Thursday, January 19, 2012

A Pot of Beans and a Bit of Frugality

Merriam-Webster defines frugal as "characterized by or reflecting economy in the use of resources" while another dictionary defines frugality as "prudence in avoiding waste."  

I used to be a bit of a spendthrift.  If I wanted something, I bought it.  Often I regretted it afterwards like the time I bought the ruby red high heels which are still sitting in the bottom of my closet.  Who did I think I was? Dorothy?  The older I get though, the more careful I am with money.  I think that's what happens when you become an adult and start making your own.  You realize that your parents were right when they continuously repeated, "money does not grow on trees."  In today's world, I think people are becoming even more careful with money, whether due to economic conditions or the desire to get back to a simpler lifestyle.  One way we can be frugal is by watching the amount of money we spend on necessities and using up what we have before buying more.  

I know it may sound silly, but when I hear the word frugal, an image of a pot of beans pops into my head.  What?  You mean, that's not exactly what you think of first?  Actually though, a pot of beans is a perfect example of frugality because they're inexpensive, use very few ingredients, and can be used in so many ways.  You can make a simple pot of beans stretch into multiple meals and still have some leftover.  

I recently decided that I should begin making a pot of beans on a regular basis to eat alone and incorporate into other dishes.  For very little effort or money, you can have so much pay-off.  So, on Saturday evening, I prepped one pound of "new crop" pintos to soak, and on Sunday I spent time reading a magazine as they simmered away, unattended.  The recipe I used was for borrachos and was slightly adapted from lastnightsdinner at Food52.  I will not post the recipe here since it is not mine, but I will say that I changed it slightly to fit what I had on hand.  Rather than using bacon, I used 4 ounces of diced salt pork which eliminated the need for additional salt in the recipe.  I also used only 1 1/2 cups of dark beer and a pint jar of home-canned crushed tomatoes. The result was a tasty pot of spicy beans which made an excellent and filling dinner with a slice of thick honey oatmeal bread and a spoonful of chow-chow relish that I made over the summer (this is, by the way, my favorite use for chow-chow).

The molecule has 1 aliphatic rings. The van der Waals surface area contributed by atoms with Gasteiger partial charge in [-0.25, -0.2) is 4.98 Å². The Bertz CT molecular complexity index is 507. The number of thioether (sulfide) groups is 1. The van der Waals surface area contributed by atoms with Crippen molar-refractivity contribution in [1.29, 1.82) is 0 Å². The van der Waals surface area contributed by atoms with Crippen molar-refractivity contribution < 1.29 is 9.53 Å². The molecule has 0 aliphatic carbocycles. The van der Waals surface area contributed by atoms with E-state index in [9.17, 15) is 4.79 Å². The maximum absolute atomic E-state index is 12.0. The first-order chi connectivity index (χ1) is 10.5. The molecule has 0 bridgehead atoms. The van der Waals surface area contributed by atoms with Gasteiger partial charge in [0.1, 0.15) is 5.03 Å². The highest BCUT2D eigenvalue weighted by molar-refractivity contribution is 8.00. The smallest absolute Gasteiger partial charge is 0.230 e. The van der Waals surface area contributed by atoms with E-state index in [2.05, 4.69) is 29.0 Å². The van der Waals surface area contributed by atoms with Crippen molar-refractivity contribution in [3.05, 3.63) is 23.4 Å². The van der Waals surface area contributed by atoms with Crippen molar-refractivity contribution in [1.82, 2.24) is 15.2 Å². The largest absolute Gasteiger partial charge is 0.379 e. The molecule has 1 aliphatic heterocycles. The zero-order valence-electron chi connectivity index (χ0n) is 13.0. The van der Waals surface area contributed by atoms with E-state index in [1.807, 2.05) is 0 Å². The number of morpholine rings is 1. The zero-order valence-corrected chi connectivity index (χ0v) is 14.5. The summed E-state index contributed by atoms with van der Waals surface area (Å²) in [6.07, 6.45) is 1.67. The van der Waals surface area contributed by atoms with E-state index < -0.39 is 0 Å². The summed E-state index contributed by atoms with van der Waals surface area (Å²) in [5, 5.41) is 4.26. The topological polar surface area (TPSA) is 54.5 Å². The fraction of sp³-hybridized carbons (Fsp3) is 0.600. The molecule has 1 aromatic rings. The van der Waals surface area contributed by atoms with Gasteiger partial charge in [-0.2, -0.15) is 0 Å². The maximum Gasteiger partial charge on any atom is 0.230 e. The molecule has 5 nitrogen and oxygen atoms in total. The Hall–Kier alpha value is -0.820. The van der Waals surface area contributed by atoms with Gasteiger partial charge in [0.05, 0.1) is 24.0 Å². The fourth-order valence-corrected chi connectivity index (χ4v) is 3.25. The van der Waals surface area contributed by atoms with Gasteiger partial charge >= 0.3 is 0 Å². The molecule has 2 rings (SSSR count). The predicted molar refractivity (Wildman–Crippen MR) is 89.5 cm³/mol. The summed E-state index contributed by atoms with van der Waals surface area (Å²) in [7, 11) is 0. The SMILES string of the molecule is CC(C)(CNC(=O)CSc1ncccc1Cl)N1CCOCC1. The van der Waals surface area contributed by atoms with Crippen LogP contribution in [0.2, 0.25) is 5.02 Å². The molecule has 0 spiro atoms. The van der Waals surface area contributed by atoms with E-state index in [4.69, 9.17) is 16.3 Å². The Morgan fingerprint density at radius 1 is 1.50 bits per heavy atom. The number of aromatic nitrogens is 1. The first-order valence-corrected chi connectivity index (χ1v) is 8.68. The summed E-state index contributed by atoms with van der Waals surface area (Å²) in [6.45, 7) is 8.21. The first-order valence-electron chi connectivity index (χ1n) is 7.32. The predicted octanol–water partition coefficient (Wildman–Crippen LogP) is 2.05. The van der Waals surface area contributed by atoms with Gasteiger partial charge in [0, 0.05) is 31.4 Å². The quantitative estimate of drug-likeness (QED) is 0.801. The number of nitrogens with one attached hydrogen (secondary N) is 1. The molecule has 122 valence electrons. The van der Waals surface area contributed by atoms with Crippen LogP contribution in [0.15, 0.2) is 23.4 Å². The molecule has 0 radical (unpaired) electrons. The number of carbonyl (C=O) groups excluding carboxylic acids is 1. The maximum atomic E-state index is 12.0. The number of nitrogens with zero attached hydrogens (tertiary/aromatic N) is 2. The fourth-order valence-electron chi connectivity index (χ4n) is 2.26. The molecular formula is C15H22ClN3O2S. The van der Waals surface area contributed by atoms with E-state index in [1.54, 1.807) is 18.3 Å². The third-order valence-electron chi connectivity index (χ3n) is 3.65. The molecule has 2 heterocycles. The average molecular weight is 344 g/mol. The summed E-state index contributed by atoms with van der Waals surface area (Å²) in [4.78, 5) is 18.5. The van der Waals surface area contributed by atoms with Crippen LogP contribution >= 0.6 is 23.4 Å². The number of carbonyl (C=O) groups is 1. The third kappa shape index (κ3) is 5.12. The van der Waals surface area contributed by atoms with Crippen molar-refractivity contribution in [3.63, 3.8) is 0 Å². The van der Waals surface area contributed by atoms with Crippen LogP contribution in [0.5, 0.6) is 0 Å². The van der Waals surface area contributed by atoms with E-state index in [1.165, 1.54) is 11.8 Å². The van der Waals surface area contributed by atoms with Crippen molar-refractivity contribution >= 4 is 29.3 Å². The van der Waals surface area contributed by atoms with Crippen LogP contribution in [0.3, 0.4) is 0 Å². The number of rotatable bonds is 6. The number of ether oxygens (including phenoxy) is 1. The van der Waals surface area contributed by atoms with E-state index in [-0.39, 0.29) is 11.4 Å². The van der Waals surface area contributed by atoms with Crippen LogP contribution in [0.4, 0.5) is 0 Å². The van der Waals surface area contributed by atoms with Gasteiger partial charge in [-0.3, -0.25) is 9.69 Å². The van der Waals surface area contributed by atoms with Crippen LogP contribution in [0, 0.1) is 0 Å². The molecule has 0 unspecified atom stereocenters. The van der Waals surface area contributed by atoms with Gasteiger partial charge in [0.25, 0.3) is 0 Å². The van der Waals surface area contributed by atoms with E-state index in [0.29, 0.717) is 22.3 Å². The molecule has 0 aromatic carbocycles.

Borrachos with a spoon of chow-chow on the side
Now, while beans are cheap and easy, the really great thing about them is what you can do with the leftovers.  While you can freeze them to eat later, they also make wonderful additions to other meals.  Here are two ways I used the beans later in the week.  

Bean Reincarnation #1-  Tacos:  While we eat tacos once or twice a month around here, we try not use a lot of meat in the filling.  I usually use about half a pound of ground turkey combined with another ingredient.  I use a reduced sodium taco seasoning or a homemade blend and add a little water before allowing it to simmer for several minutes.  You can use whatever taco seasoning you prefer, but rather than one pound of meat, add only half that along with 2 cups of the above mentioned borrachos.  Cook as you normally would an all-meat filling.  Just be careful with the salt as the beans are already salted.  This is perfect for a quick taco dinner, taco salad or burrito filling.  

Bean Reincarnation #2- Bean Cakes:  Another way to use the leftover  borrachos (or any beans you have on hand) is to give them a quick grind in the food processor, chill the mixture a bit in the fridge, mold it into patties, and lightly fry them in a skillet.  The beans are already perfectly seasoned and need no additional ingredients beyond a bit of salsa and sour cream to top them off.  This would make an excellent side dish to any number of meals while also being a great stand-in for refried beans (actually you could eat these as refried beans simply by skipping the frying step).  They are also filling enough to be eaten as a main course, just remember that they are not vegetarian since they are cooked with a bit of pork.  

So, there you have it.  The next time you want to feel frugal or just want several nights of meals at your fingertips, cook up a pot of beans. 

Do you invent new uses for beans?  If so, let me know how by posting a comment.  I would love to know what you do with the leftovers.  


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